Death, in the view of many theorists, is a good thing, at least for a society that aspires to be creative. When you’re on the clock, you accomplish more. Cultural anthropologist Ernest Becker, author of The Denial of Death, called mortality “a mainspring of human activity.” If you want to invent a light bulb or paint a Mona Lisa, you’d best get started, because checkout time is coming.
That’s perfectly fine when you’re contemplating the human species as a whole, but our personal mortality is a different matter, right? Not always. A 2017 study in Psychological Science tallied the number of positive and negative words in blog posts written by the terminally ill and compared them with essays by people who were asked to imagine being near death and then write about it. The dying people, it turned out, were more positive.
People are able to come to terms with death as they age, thanks to what psychologists building on Becker’s work dubbed Terror Management Theory. Equal parts denial and self-soothing, courage and fatalism, TMT is what kept Cold War Americans going despite fear of nuclear annihilation, and got New Yorkers out to work on that Sept. 12 following the terrorist attack.
Some TMT techniques involve what psychologists call constructive distraction: busying ourselves with a lifetime of meaningful things. When faced with acute reminders of death–say, a funeral–we push back with something that prolongs life, like going for a run. We also become good at flippancy, making death benign or comical–think Halloween costumes.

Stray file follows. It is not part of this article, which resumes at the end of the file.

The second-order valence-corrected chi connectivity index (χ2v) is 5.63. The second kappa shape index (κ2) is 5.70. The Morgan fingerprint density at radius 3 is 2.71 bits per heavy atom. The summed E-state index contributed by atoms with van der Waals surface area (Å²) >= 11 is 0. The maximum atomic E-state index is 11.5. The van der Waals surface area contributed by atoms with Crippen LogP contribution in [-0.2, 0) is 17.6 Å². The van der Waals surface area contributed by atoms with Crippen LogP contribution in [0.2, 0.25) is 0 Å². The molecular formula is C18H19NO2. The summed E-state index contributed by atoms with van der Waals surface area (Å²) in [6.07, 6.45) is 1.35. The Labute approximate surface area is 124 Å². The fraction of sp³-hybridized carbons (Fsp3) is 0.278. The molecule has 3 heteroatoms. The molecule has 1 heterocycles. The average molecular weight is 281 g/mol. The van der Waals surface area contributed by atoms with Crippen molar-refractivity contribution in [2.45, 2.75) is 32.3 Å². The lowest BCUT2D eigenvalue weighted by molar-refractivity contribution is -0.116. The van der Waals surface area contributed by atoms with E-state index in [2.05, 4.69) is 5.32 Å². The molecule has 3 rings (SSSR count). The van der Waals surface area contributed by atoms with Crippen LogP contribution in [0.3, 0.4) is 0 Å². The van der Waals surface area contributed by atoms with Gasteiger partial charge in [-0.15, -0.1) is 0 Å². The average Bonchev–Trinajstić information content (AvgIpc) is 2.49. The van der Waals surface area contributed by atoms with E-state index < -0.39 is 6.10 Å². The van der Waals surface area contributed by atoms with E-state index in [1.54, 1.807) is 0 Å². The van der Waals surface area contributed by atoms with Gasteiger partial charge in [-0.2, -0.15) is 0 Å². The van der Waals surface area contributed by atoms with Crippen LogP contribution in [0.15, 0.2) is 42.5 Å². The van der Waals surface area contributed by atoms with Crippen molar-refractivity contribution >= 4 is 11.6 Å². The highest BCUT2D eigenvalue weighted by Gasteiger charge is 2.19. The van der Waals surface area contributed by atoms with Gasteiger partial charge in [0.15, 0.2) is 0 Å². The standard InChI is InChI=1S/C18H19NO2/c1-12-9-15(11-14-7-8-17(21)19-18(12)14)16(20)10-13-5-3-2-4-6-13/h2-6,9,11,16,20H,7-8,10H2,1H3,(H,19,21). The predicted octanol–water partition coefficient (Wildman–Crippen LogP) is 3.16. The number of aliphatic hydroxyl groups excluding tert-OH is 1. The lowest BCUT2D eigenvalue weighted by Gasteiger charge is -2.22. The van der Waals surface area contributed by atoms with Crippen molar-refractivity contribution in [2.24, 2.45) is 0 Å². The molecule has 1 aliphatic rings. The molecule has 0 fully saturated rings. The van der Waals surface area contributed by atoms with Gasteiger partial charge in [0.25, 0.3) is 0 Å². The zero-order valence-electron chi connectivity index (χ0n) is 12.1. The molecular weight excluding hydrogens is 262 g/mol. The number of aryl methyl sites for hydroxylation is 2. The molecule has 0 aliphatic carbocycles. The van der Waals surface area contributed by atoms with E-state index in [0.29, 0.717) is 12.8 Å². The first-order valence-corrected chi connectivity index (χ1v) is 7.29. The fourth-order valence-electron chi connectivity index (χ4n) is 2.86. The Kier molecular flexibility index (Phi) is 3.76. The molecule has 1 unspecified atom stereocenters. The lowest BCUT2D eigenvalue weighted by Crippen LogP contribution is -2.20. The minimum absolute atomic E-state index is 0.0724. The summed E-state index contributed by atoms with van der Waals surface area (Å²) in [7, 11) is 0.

We get better at this as we age. A 2000 meta-analysis found that fear of death grows in the first half of life, but by the time we hit the 61-to-87 age group, it recedes to a stable, manageable level.
Terror management happens not just individually but collectively, through our affiliation with social systems that define us, especially religion, nation and family. Religion is the most direct, because so many faiths sidestep fear of death by promising eternal life. But along with nation and family, religion provides something subtler too: a community that gives a kind of constitutional order to a cosmos that otherwise makes no sense.
“Death is typically on the fringes of our awareness,” says Thomas Pyszczynski, a professor of psychology at the University of Colorado at Colorado Springs. “When reminded of their mortality, people cling to their worldviews more and react more warmly to people and ideas that comfort them.”
A post-9/11 study in the journal Identity by psychologist Curtis Dunkel of Western Illinois University supports this idea. He found that people who have established an “identity commitment,” or an allegiance to a group or worldview, exhibit less anxiety when reminded of death than people still engaging in “identity exploration.”
The risk of such an allegiance is that it may make us less tolerant of other people. That may partly explain why we have religions that promise eternal life, but only for members of the faith.
Meanwhile, the ability to live in the moment is something that brings older people a sense of calm. “The elderly become more present-centered,” says Steve Taylor, a lecturer in psychology at Leeds Beckett University in Leeds, England, “and research shows that being present-centered leads to enhanced well-being.”
Most important is what developmental psychologist Erik Erikson dubbed generativity–the process not of achieving and keeping things, but giving them away. You can’t take the house you built or the songs you wrote with you, to say nothing of the family you created. They are all your body of work, your mortal oeuvre, and there can be joy in handing them on.
“The idea of one generation replacing the next becomes a buffer against anxiety,” says Pyszczynski. If there’s peace to be had at the approach of death, it comes from knowing that the world you’re exiting is at least a bit richer than the one you found when you arrived.
This appears in the February 26, 2018 issue of TIME.
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